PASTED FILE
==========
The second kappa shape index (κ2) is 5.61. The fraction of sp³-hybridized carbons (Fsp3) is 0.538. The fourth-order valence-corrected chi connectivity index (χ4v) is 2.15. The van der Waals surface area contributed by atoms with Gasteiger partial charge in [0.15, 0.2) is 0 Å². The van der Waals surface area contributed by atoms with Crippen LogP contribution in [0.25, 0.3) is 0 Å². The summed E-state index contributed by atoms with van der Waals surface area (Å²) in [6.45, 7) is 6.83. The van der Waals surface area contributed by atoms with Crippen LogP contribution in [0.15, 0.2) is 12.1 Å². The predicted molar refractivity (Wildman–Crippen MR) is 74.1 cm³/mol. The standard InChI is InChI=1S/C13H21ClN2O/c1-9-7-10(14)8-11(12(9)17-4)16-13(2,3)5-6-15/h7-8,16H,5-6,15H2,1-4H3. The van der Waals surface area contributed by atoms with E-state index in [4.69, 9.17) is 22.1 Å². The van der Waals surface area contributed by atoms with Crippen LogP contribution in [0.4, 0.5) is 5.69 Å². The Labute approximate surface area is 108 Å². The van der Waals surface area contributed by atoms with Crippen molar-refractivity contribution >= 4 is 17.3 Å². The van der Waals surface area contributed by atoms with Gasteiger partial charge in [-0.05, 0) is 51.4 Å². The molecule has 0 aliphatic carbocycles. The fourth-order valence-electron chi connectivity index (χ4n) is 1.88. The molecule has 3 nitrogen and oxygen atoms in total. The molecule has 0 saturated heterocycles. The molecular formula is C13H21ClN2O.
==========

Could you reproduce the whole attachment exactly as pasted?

The second kappa shape index (κ2) is 5.61. The fraction of sp³-hybridized carbons (Fsp3) is 0.538. The fourth-order valence-corrected chi connectivity index (χ4v) is 2.15. The van der Waals surface area contributed by atoms with Gasteiger partial charge in [0.15, 0.2) is 0 Å². The van der Waals surface area contributed by atoms with Crippen LogP contribution in [0.25, 0.3) is 0 Å². The summed E-state index contributed by atoms with van der Waals surface area (Å²) in [6.45, 7) is 6.83. The van der Waals surface area contributed by atoms with Crippen LogP contribution in [0.15, 0.2) is 12.1 Å². The predicted molar refractivity (Wildman–Crippen MR) is 74.1 cm³/mol. The standard InChI is InChI=1S/C13H21ClN2O/c1-9-7-10(14)8-11(12(9)17-4)16-13(2,3)5-6-15/h7-8,16H,5-6,15H2,1-4H3. The van der Waals surface area contributed by atoms with E-state index in [4.69, 9.17) is 22.1 Å². The van der Waals surface area contributed by atoms with Crippen LogP contribution in [0.4, 0.5) is 5.69 Å². The Labute approximate surface area is 108 Å². The van der Waals surface area contributed by atoms with Crippen molar-refractivity contribution >= 4 is 17.3 Å². The van der Waals surface area contributed by atoms with Gasteiger partial charge in [-0.05, 0) is 51.4 Å². The molecule has 0 aliphatic carbocycles. The fourth-order valence-electron chi connectivity index (χ4n) is 1.88. The molecule has 3 nitrogen and oxygen atoms in total. The molecule has 0 saturated heterocycles. The molecular formula is C13H21ClN2O.